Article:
Ahed Tamimi thanks, offers support to Hezbollah leader
ABBAS MOMANI (AFP)
Ahed Tamimi, the Palestinian teen jailed by an Israeli military court last year for slapping a soldier, has thanked and pledged support to Hezbollah chief Hassan Nasrallah.
Tamimi was sentenced to eight months in a military prison after footage emerged of her slapping and kicking an Israel Defense Forces (IDF) soldier standing in her family's front yard in the West Bank. The case grabbed headlines around the world and made the 17-year-old a poster girl for the Palestinian cause.
In a video this week, Tamimi thanked Nasrallah for his support during her ordeal. Iran-backed Hezbollah is designated as a terrorist organization by the United States and partially by the EU. It fought a war with Israel in 2006.
"To the honorable sheikh, Hassan Nasrallah, I say: Thank you very much. I wish you a happy holiday," Tamimi said in the clip, according to a translation made available by the Middle East Media Research Institute (MEMRI).
"His words boosted our morale -- not just my morale, but the morale of many people, because I represent the people. I'm not just representing myself, but the people and the cause."
"I'd like to salute him, to thank him for his support, and to tell him that he always makes us grow stronger. We all support him and are proud of him."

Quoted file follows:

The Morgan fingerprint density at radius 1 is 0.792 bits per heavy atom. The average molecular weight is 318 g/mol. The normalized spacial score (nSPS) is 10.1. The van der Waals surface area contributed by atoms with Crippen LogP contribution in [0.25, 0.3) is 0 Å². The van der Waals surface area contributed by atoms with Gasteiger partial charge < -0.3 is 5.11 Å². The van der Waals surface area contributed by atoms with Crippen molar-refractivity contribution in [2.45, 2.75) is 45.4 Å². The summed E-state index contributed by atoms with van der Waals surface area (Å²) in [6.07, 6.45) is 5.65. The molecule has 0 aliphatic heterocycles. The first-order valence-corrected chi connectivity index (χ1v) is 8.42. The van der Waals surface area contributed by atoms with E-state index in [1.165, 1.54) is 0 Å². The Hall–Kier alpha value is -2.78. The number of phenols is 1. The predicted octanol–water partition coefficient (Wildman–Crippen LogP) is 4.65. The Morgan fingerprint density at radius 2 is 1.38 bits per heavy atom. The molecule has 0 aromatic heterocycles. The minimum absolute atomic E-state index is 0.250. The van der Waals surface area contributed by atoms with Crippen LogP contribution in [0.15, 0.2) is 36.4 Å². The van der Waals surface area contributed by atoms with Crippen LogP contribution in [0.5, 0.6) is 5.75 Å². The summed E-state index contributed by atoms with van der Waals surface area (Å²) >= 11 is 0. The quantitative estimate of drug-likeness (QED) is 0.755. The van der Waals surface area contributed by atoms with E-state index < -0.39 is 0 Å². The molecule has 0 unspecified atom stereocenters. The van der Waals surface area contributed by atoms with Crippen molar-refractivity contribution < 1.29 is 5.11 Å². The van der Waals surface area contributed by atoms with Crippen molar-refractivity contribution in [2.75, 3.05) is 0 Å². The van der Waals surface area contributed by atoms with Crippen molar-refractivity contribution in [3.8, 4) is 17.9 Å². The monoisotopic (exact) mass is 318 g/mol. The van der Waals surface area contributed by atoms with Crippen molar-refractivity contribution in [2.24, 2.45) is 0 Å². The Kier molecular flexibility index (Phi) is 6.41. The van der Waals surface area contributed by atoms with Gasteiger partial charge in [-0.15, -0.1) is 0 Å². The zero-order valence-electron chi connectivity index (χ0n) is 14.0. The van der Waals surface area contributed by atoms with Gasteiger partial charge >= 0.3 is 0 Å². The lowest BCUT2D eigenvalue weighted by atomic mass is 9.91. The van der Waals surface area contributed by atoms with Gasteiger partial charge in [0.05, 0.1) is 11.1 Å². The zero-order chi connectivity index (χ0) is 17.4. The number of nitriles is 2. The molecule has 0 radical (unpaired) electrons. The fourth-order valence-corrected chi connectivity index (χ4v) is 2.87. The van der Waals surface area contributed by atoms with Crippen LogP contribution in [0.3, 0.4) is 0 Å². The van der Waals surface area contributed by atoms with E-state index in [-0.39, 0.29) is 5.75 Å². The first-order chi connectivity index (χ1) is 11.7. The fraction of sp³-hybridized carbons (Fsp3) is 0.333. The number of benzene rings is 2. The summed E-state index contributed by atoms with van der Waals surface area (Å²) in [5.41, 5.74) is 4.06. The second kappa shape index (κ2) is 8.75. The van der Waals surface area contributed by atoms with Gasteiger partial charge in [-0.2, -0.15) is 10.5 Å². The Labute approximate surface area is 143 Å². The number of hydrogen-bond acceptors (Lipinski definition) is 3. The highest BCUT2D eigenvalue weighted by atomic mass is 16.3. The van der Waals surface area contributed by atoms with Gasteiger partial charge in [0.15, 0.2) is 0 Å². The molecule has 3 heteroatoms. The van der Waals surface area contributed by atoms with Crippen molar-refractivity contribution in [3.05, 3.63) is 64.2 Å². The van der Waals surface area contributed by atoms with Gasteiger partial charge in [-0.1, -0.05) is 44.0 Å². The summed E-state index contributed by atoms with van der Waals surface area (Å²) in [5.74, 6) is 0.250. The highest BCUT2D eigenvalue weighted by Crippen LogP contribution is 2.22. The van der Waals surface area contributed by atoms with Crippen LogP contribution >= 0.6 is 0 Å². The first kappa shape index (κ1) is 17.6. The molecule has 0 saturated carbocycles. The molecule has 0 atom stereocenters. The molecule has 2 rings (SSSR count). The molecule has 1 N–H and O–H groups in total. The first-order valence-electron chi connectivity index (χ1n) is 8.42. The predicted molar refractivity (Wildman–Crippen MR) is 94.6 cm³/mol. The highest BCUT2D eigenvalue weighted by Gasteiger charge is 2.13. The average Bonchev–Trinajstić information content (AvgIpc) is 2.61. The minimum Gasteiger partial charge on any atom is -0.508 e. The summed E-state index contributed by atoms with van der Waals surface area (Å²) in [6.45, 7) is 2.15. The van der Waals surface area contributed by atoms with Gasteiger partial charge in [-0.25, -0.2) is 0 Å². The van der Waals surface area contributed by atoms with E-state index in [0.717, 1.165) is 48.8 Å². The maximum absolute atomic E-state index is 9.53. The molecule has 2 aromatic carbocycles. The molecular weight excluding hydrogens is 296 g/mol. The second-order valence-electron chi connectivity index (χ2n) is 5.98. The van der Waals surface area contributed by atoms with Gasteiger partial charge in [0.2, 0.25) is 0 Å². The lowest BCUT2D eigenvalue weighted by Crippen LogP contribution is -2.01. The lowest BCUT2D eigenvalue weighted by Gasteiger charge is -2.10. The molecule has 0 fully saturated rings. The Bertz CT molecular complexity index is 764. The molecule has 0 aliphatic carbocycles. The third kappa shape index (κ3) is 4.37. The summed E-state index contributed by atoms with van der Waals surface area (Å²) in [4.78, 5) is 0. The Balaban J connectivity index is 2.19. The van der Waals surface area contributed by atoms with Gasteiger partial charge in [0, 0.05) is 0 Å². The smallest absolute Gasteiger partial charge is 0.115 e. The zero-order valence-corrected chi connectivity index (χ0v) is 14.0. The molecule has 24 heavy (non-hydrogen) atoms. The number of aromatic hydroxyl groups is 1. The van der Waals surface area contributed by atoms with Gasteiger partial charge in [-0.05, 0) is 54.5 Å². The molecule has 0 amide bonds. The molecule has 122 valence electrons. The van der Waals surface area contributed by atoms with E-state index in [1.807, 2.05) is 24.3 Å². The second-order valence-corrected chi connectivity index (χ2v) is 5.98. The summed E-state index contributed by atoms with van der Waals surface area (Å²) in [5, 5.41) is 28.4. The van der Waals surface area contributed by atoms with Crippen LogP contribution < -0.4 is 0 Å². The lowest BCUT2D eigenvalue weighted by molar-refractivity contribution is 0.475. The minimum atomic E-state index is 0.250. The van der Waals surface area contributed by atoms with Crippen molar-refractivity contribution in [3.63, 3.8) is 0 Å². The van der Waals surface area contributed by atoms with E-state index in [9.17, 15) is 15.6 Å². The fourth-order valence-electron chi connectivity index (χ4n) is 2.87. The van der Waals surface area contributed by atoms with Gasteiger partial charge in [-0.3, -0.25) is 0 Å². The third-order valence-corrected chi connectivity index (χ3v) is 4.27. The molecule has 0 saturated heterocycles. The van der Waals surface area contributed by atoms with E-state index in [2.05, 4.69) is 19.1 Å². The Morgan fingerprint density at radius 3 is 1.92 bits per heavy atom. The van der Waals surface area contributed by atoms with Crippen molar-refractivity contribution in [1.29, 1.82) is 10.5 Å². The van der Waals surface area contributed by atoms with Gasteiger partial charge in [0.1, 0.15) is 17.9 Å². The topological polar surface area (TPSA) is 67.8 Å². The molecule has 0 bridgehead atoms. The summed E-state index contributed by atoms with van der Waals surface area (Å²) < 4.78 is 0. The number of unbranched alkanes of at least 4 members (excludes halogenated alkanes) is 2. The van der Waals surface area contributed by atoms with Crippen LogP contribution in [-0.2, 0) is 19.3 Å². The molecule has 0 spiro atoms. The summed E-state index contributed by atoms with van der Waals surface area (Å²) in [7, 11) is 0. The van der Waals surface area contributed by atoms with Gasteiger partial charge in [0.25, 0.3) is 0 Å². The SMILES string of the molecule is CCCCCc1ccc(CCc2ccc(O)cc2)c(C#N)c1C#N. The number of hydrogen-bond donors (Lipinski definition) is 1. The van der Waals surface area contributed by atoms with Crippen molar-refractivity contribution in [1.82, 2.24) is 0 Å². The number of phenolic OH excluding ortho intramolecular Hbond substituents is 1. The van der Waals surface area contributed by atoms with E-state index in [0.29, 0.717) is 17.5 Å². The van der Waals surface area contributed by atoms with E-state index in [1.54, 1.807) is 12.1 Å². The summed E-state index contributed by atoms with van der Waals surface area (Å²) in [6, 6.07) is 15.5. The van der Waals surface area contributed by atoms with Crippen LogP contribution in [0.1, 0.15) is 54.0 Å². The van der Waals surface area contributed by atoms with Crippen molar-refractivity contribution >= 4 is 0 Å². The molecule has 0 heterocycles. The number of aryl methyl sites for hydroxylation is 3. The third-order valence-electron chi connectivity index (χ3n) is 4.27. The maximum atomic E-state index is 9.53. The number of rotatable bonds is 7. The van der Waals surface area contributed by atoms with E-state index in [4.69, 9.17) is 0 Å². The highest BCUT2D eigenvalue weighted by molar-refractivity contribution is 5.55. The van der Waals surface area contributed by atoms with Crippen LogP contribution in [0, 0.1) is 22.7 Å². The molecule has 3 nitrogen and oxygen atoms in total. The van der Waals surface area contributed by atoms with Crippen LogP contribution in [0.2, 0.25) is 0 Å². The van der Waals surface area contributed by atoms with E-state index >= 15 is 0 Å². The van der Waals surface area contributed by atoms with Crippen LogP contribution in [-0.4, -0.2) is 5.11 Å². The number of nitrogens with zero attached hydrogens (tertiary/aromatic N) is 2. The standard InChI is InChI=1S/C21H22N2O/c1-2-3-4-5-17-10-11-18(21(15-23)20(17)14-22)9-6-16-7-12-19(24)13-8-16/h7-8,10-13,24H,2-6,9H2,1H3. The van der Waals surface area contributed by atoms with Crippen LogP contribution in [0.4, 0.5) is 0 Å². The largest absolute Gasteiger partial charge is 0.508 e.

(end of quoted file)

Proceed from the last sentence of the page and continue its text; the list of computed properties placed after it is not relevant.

Nasrallah lives in hiding in Lebanon out of fear of Israeli assassination attempts.
Hezbollah is a major Shiite political force in Lebanon and sits in the current Lebanese government. It has helped Syrian President Bashar Al Assad turn the tide against opposition groups and rebels in that country's seven year civil war.
Tamimi was released in July, slightly ahead of the end of her sentence.
She told the Guardian newspaper the day after her release that she wanted to go into law in order to shift her family's struggle against Israel to international courts.
“God willing, I will manage to study law,” she said. “I will present the violations against the Palestinians in criminal courts. And to try Israel for it and to be a big lawyer, and to return rights to my country.”
The now 17-year-old also said that she understood she had become a "symbol" of the Palestinian cause.
"Of course my life has been changed a lot. I changed a lot in prison," said Tamimi, who was 16 when she was arrested.
"I became more focused, more aware also. Prison ages a person. In one day you age 100 years," she said in the backyard of her home in the West Bank village of Nabi Saleh.
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